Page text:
The central region of spiral galaxies as seen by Herschel. M 81, M 99, and M 100

M. Sauvage, N. Sacchi, G. J. Bendo, A. Boselli, M. Pohlen, C. D. Wilson, R. Auld, M. Baes, M. J. Barlow, J. J. Bock, M. Bradford, V. Buat, N. Castro-Rodriguez, P. Chanial, S. Charlot, L. Ciesla, D. L. Clements, A. Cooray, D. Cormier, L. CorteseJ. I. Davies, E. Dwek, S. A. Eales, D. Elbaz, M. Galametz, F. Galliano, W. K. Gear, J. Glenn, H. L. Gomez, M. Griffin, S. Hony, K. G. Isaak, L. R. Levenson, N. Lu, S. C. Madden, B. O'Halloran, K. Okumura, S. Oliver, M. J. Page, P. Panuzzo, A. Papageorgiou, T. J. Parkin, I. Perez-Fournon, N. Rangwala, E. E. Rigby, H. Roussel, A. Rykala, B. Schulz, M. R. P. Schirm, M. W. L. Smith, L. Spinoglio, Jason Stevens, S. Srinivasan, M. Symeonidis, M. Trichas, M. Vaccari, L. Vigroux, H. Wozniak, G. S. Wright, W.W. Zeilinger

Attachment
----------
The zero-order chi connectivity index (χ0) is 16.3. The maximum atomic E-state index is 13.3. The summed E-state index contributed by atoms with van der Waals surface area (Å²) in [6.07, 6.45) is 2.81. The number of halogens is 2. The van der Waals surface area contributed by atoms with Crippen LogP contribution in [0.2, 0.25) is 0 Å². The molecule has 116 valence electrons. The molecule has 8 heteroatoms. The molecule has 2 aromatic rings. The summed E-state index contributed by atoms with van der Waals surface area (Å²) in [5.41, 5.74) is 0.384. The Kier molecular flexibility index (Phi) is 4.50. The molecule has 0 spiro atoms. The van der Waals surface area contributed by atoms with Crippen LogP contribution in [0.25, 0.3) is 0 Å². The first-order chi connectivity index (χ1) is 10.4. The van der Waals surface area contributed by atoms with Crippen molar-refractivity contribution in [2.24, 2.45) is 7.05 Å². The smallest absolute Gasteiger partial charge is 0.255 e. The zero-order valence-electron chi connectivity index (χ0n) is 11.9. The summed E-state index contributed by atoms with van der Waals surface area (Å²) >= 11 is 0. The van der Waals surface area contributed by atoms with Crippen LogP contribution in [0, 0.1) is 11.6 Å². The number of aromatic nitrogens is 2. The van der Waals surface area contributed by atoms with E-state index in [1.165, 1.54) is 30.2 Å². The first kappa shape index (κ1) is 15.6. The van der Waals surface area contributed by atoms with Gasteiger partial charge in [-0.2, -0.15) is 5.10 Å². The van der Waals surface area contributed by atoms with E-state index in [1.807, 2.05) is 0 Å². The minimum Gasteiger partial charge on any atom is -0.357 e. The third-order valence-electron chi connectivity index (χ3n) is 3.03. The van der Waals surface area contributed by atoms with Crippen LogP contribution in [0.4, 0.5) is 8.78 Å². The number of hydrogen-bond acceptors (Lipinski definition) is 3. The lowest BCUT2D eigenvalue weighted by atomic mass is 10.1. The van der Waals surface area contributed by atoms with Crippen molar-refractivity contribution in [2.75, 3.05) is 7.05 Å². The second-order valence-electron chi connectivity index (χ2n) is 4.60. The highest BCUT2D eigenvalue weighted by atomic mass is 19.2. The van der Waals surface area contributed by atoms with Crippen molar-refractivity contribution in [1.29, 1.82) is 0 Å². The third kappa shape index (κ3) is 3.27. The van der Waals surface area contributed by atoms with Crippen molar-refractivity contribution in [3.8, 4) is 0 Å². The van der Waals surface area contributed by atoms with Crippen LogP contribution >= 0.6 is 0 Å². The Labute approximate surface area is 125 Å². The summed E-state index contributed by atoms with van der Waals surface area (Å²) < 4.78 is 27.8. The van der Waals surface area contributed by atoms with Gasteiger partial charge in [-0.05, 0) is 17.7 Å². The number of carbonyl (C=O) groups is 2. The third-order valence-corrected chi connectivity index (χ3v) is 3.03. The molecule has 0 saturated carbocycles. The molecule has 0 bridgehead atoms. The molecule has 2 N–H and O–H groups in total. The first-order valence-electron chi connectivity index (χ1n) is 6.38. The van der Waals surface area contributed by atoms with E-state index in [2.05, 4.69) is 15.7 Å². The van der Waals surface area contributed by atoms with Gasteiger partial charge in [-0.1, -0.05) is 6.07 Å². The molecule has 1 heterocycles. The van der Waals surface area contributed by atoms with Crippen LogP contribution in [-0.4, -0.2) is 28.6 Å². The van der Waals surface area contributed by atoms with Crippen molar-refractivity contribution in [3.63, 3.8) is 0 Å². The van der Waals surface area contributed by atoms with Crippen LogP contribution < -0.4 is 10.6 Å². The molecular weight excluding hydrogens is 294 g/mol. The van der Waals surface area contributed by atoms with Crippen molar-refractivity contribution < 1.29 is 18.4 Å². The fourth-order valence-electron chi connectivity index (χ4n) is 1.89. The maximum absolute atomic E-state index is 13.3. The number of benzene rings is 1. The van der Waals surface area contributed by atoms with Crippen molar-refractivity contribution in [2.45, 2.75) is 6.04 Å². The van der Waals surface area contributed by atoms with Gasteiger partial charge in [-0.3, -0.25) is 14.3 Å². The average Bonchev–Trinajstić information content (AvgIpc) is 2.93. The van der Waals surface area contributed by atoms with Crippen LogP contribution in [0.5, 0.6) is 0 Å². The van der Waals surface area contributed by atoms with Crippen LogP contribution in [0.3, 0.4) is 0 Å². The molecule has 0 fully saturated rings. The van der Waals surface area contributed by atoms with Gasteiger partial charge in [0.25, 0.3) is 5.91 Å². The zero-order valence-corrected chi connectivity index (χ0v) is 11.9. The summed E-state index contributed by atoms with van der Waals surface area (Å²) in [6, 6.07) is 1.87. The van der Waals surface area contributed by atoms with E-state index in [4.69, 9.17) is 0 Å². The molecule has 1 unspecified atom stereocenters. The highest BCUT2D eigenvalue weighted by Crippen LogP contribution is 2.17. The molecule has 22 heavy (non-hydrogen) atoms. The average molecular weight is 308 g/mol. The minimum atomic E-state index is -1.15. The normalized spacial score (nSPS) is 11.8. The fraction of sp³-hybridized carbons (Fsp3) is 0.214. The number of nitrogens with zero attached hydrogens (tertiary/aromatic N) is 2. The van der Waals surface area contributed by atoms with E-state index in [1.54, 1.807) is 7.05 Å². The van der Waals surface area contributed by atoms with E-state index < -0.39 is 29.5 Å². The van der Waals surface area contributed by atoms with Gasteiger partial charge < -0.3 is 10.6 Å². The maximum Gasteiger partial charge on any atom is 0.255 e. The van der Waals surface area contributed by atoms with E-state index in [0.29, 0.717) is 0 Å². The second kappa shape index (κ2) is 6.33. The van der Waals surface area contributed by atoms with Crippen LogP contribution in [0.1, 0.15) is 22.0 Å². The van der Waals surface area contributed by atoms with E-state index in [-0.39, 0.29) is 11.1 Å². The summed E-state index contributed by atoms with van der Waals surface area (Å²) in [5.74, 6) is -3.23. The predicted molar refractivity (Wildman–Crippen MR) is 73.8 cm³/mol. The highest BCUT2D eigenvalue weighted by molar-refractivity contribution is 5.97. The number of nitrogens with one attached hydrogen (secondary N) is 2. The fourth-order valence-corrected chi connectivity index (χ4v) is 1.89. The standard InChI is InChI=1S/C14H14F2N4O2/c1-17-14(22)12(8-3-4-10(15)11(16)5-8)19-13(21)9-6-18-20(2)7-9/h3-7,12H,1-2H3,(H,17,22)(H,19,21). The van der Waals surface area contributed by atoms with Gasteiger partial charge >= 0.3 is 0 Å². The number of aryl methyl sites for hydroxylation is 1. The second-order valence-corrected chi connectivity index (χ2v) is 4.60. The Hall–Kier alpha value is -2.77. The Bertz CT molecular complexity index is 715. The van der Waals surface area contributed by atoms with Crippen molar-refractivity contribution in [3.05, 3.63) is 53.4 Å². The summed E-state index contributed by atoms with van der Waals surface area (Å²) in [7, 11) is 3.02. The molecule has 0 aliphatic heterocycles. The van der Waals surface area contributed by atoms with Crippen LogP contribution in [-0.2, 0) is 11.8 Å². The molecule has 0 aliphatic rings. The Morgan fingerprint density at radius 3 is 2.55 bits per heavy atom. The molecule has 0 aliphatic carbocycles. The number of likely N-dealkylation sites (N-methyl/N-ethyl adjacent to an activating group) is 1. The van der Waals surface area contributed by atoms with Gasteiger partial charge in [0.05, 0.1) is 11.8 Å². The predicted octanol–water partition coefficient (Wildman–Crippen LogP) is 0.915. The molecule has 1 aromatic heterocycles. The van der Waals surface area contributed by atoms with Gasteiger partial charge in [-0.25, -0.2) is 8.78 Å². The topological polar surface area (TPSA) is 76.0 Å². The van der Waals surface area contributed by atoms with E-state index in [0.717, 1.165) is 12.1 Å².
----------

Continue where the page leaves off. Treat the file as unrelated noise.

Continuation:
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Abstract

With appropriate spatial resolution, images of spiral galaxies in thermal infrared (~10 micron and beyond) often reveal a bright central component, distinct from the stellar bulge, superimposed on a disk with prominent spiral arms. ISO and Spitzer studies have shown that much of the scatter in the mid-infrared colors of spiral galaxies is related to changes in the relative importance of these two components, rather than to other modifications, such as the morphological type or star formation rate, that affect the properties of the galaxy as a whole. With the Herschel imaging capability from 70 to 500 micron, we revisit this two-component approach at longer wavelengths, to see if it still provides a working description of the brightness distribution of galaxies, and to determine its implications on the interpretation of global far-infrared properties of galaxies.
Original languageEnglish
Article numberL64
JournalAstronomy & Astrophysics
Volume518
DOIs
Publication statusPublished - 1 Jul 2010

Keywords

  • infrared: galaxies, submillimeter: galaxies, galaxies:, spiral, galaxies: nuclei, galaxies: fundamental parameters

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